Across the Pond, a Lesson in British Mourning

I’d spent years trying unsuccessfully to master British restraint. Never did I feel more at home as an expat than at my first British funeral.

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I paced along the rickety commuter train aisles, en route to my first British funeral. A 30-year-old Canadian Jew in England, a foreigner, I wasn’t usually invited to take part in such lifecycle rituals. I lacked death experience aside from the smorgasbord of great uncle shivas I’d attended as a child back in Montreal. Then my close friend Helen’s brother passed away. I’d never met Simon; he had lived in a home for people with Down’s Syndrome. His death was not unexpected, but still, it was distressing, and I loved Helen (though Britishly, didn’t dare say it), and here I was venturing to his Oxfordshire town.

I passed passengers reading free newspapers, hoping my black pants/sweater combo was right, calculating how I was going to be. I’d fled to London to escape my suffocating suburban community, attracted to sophisticated anonymity and British coolness.


The author in London

But it wasn’t easy. After a near-decade of intercultural struggle, of trying not to seem like a glaring outsider during my every interaction, of actively studying pop-anthropology and probing expats, I’d become self-consciously aware (very British) of the particulars of the English social ‘system’: never compliment, always underplay, and generally, do not show affection whatsoever. Basically, the opposite of me — chatty, effusive, overly friendly with strangers. The only way in which I’d been naturally Britishish was that I was self-deprecating, and, when uncomfortable, made jokes. My quipability often saved me but was not sufficient, nor even at all appropriate, in the one situation where I’d never felt comfortable: funerals.

The English, I’d determined, loathed sincerity, but when it came to religion, were earnest. I lumped death under faith, and imagined that the stiff upper lip would prevail. As my pre-ordered taxi swerved from the station through the lush countryside and I saw the smoke stacks prod up into the gray sky, it dawned on me that I’d never even been to a crematorium (a site with troubling connotations my Holocaust-surviving clan). I’d never felt so foreign and yet I was for the first time truly thankful for British restraint, exhaling smoothly only because I knew I’d be able to slink to the back of the room, Englishly avoid all eye contact, and exit as silently. I would, I imagined, look up once or twice, half-try to give Helen a knowing “I’m so sorry” glance (I practiced). That is, if she’d be looking, which I was sure, she wouldn’t.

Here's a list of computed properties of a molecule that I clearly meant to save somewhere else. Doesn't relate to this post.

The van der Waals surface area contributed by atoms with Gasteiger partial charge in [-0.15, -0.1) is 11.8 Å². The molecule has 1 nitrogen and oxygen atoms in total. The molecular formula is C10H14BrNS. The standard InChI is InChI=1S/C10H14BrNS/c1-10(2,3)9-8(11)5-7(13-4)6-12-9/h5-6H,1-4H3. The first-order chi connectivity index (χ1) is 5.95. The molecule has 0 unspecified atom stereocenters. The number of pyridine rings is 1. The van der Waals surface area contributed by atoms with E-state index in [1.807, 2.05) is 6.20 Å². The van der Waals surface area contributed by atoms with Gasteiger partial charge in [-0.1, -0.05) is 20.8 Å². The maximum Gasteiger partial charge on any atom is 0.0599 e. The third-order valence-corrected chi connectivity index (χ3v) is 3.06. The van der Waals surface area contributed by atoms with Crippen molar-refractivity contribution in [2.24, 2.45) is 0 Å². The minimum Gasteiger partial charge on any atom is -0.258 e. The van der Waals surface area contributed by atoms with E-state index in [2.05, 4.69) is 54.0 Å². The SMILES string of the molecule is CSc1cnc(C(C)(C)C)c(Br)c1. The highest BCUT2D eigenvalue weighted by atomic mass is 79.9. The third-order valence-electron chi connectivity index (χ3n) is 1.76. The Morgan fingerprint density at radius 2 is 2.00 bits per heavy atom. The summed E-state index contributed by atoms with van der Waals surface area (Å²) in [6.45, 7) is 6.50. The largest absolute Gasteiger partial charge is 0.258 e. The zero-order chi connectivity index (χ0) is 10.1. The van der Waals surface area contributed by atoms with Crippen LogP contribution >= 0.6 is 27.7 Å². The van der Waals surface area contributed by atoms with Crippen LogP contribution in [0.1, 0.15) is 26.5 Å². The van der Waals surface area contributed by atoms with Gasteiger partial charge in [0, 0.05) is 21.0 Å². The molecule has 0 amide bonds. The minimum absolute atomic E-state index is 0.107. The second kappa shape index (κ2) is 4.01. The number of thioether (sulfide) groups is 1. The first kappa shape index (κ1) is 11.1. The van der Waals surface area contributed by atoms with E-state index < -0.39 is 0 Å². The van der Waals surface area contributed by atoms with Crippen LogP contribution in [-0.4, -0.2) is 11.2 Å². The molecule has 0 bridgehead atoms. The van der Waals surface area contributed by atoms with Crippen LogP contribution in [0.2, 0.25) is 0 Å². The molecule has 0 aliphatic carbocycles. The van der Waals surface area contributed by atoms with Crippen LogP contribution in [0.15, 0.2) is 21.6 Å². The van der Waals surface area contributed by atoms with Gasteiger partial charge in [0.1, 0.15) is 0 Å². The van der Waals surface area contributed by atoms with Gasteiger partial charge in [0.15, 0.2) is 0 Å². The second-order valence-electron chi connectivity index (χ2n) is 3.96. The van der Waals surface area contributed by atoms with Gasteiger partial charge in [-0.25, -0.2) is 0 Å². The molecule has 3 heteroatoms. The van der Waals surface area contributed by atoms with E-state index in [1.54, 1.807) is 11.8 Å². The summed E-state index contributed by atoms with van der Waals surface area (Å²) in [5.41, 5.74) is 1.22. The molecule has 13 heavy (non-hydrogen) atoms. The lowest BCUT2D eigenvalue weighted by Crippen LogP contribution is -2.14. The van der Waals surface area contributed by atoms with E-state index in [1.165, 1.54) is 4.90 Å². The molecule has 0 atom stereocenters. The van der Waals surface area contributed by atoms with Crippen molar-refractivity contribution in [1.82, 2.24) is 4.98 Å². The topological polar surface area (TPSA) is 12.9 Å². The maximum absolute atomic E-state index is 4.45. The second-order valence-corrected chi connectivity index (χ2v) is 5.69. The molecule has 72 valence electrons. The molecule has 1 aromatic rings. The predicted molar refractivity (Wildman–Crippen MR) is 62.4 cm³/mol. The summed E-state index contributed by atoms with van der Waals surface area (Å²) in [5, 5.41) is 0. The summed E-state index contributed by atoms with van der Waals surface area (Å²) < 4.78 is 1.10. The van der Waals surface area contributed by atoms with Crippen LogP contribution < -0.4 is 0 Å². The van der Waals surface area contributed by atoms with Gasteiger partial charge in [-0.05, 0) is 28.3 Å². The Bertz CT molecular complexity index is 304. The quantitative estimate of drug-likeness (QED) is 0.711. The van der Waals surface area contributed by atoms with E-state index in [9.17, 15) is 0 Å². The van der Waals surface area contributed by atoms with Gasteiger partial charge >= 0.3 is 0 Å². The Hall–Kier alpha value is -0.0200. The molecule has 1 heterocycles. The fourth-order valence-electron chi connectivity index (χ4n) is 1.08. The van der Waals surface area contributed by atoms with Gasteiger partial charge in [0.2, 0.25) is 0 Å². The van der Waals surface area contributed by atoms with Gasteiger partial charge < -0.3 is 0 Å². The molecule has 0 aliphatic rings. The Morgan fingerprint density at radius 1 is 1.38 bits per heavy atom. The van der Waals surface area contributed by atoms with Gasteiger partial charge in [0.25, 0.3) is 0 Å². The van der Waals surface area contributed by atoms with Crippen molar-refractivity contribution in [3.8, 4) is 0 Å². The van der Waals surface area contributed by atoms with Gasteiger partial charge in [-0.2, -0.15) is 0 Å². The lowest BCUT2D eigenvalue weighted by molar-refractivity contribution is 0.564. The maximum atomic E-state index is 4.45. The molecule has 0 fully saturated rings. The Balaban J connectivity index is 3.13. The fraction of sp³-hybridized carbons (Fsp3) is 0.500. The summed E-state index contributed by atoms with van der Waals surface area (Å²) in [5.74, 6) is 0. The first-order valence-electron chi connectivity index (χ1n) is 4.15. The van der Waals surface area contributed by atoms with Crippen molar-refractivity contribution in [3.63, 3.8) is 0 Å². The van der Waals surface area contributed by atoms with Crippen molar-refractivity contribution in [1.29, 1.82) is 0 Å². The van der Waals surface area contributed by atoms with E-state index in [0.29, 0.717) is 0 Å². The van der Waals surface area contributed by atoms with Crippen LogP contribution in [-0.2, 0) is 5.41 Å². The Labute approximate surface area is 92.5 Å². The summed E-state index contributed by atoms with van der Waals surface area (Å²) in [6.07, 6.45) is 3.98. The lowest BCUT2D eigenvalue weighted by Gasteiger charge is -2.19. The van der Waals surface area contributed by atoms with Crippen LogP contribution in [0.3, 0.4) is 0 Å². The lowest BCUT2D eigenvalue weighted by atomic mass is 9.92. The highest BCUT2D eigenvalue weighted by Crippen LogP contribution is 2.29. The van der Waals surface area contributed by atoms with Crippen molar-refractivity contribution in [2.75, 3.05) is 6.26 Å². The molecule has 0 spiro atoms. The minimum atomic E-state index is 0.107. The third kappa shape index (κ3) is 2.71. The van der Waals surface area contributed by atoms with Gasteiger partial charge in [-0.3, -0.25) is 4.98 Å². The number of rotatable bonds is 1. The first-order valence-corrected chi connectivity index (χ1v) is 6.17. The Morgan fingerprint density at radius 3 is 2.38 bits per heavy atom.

Which is why I was particularly surprised to find, when I arrived at the Anglican complex and was directed to a crowded all-glass ‘waiting room’ that overlooked the parking lot, that Helen and her family were right there. I was even more surprised when, as I opened the door, they boldly rung out: “Judy!” The whole room, a hundred mouths, fell silent. “We’re so happy you came. Thank you for making the effort.”

My heart galloped. “Hi,” I whispered and waved. I made my way to them, chiding myself for not having prepared. “I’m so sorry,” I said, semi-leaning in for a hug (was hugging acceptable?). To my relief, Helen cut me off with a thanks.

But then she added: “Things have been difficult.”

What? Why was she telling me?

“Is there anything I can do?” I offered, still keeping my gaze low. I couldn’t breathe, imagining the air was thick with ashes.

“Do you have a pound for the vending machine?” her husband asked. Vending machine? Vending machine! I fished one out, my hands trembling.

“What train did you take?” Helen’s mother asked. “How was the ride?”

Helen’s sister joined the circle. “So glad to finally meet you.”

“Me too,” I eked out, unsure about everything. What was happening here?

The chit-chat only increased through the day. The funeral included speeches from several friends. People cried in the open. We were all invited for a luncheon at the home. Strangers offered me lifts. Tables overflowed with quiche and deviled eggs. Children crawled under furniture and trampled on azaleas. For the first time in years I felt like I was back home, smushed among deli platters and grief cheesecakes. Among noise. I even let myself compliment a stranger’s sweater. As I exchanged email addresses with a new friend, I wondered if perhaps mourning — with its ‘ou’ used in both British and North American spellings — brought us all together.

Afterwards, I was driven all the way to a tube station. Sitting in that tiny European hatchback pressed up against kind people with whom I likely shared fundamental notions of sympathy, it struck me that perhaps my very categorizing, my desire to master codes and predetermine expectations, was my problem. I would never “get” the British; life was confusing and gloriously surprising. Death hinted that I should stop looking for answers, to live a little.

A former columnist for the New York Times Motherlode blog, Judy Batalion has written for Salon, xoJane and the Guardian. Her memoir about motherhood, daughterhood and the mess in between will be published by NAL/Penguin. Find her at or @judybatalion.

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